Excessive battery drain is the undisputed, number one complaint customers bring to their wireless operators and retailers. Dissatisfaction with battery performance isn’t limited to older phones either. In fact, many first-time smartphone owners and recent enlistees in the big screen phone revolution find themselves questioning whether they just spent a large amount of money on defective hardware.
According to a 2015 Ovum study, 39 per cent of consumers globally experienced battery performance problems. What’s notably absent from these facts is whether or not the battery was the true source of the problem. More often than not, it isn’t.
Replacing the battery is the most common resolution to which mobile retailers and consumers turn when addressing chronic battery complaints, yet it is far from the most efficient or cost-effective answer to this near-universal problem.
A $650 million problem
Based on our recent customer performance data, 80 percent of all batteries that were removed and replaced by retailers were later found to be in good health. Furthermore, the estimated cost implication for retailers in these cases is hard to ignore: by our research and estimates, this equates to well over $650 million in unnecessary annual costs to resolve battery problems in the U.S. alone.
Moreover, blind battery replacements can be especially frustrating for the smartphone owner if the same performance issues recur with the new battery. Troubleshooting “battery drain” specifically is challenging for both consumers and operators because there are myriad potential causes. Most commonly, however, the source of the problem lies in one of two areas: usage behavior and installed software.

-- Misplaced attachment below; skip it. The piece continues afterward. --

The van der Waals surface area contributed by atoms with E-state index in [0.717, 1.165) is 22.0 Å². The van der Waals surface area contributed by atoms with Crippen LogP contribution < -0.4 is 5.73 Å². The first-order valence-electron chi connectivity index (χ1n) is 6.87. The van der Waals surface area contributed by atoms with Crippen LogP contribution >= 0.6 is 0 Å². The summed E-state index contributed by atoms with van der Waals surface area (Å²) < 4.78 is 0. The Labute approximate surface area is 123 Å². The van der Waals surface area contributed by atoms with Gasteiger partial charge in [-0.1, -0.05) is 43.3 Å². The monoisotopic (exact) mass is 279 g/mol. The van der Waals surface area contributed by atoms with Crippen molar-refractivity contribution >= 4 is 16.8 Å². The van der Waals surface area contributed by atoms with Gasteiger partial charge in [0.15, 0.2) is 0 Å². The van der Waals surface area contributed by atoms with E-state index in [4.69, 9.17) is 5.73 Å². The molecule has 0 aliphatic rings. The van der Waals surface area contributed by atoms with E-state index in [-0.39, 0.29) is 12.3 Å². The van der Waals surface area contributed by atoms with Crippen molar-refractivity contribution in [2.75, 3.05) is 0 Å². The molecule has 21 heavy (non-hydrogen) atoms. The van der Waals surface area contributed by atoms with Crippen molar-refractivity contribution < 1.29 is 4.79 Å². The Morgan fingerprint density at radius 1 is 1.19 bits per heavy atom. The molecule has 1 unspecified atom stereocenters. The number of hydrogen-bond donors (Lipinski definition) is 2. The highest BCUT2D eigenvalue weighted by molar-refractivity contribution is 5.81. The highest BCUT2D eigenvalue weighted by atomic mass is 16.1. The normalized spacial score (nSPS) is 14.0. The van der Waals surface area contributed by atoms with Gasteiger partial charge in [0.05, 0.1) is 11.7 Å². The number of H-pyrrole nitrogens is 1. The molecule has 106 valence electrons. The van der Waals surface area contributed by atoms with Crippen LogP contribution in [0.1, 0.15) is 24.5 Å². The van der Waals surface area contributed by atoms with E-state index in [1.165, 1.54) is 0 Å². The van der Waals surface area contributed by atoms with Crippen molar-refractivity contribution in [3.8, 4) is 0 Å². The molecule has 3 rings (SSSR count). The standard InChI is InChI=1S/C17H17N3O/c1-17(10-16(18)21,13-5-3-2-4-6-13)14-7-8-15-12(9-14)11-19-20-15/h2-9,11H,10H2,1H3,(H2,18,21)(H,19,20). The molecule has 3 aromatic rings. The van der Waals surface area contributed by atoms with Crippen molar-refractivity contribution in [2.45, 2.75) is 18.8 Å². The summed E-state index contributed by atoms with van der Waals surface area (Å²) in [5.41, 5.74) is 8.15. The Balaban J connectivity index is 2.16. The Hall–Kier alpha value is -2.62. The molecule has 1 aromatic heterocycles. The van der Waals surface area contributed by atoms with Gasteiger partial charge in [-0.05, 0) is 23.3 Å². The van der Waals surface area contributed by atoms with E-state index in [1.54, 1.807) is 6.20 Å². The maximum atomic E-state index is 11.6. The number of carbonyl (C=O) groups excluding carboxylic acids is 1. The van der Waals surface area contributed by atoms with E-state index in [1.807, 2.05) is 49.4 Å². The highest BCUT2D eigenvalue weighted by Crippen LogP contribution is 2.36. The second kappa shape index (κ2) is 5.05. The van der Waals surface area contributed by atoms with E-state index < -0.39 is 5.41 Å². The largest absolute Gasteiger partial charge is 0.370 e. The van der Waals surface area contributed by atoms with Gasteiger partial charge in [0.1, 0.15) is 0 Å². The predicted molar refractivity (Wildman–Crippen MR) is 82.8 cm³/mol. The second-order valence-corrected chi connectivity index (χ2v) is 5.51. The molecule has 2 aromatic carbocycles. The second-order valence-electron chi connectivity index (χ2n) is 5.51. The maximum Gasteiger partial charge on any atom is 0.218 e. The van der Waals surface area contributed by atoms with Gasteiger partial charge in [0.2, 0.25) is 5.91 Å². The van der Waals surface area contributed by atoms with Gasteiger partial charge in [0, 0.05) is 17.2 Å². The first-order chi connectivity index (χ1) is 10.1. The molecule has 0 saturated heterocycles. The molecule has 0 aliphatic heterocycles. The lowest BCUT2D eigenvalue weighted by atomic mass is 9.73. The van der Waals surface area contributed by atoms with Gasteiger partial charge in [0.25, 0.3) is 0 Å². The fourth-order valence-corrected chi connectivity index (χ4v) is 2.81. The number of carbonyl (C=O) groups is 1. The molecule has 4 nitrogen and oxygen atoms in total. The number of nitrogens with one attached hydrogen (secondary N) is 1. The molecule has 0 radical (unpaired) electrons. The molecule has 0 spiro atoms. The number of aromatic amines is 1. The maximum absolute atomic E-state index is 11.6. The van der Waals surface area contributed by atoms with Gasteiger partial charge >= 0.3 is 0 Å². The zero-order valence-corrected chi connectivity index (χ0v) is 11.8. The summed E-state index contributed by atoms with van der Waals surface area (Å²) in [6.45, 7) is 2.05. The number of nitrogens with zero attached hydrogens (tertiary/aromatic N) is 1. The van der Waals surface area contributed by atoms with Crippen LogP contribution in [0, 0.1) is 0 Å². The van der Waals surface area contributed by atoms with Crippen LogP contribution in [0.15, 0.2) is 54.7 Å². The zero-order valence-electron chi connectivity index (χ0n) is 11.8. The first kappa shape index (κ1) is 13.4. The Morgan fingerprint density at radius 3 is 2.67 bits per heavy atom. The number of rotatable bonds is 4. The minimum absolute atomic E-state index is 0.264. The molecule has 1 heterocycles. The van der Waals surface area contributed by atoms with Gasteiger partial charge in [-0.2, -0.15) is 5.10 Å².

A new user’s lack of familiarity with a device may result in settings that lead to fast battery drain or unrealistic performance expectations – that marathon session of the latest graphics-intensive MMO game definitely consumes a lot more battery life than texting! The impact an app has on battery life may not be so obvious in other cases. Poor software design, instability, or the use of services like GPS location can also draw on the battery heavily. With literally thousands of new apps hitting the market daily, manual troubleshooting of every possible user-induced and software-related cause is difficult and time-consuming.
So, what can you do to show your customers it’s not always a bad battery?”
Recently introduced to the market, a patent-pending battery testing method provides lab-quality battery health checks in under two minutes, without needing to remove the battery from the phone. Adoption of these battery tests by a wireless operator or retailer could bring the service into stores or integrate it into the service provider’s branded app.
As we rely on our phones more and more in our daily lives, advances in smartphones will continue to complicate issues surrounding battery life. More sophisticated applications, larger and higher definition device screens, and faster, more advanced processors all increase demand on the battery. When equipped with similarly advanced diagnostics capabilities, wireless operators, retailers and consumers can meet these challenges because while there’s a battery of issues that can keep a smartphone owner tethered to a charging cable, the issue isn’t always the battery!
Our blog this week is based on a recent Cellebrite article, Solving Mobile Device Battery Problems. To read more, check out Telecoms.com, Information Age, Mobile News print edition, or download the Ovum Report.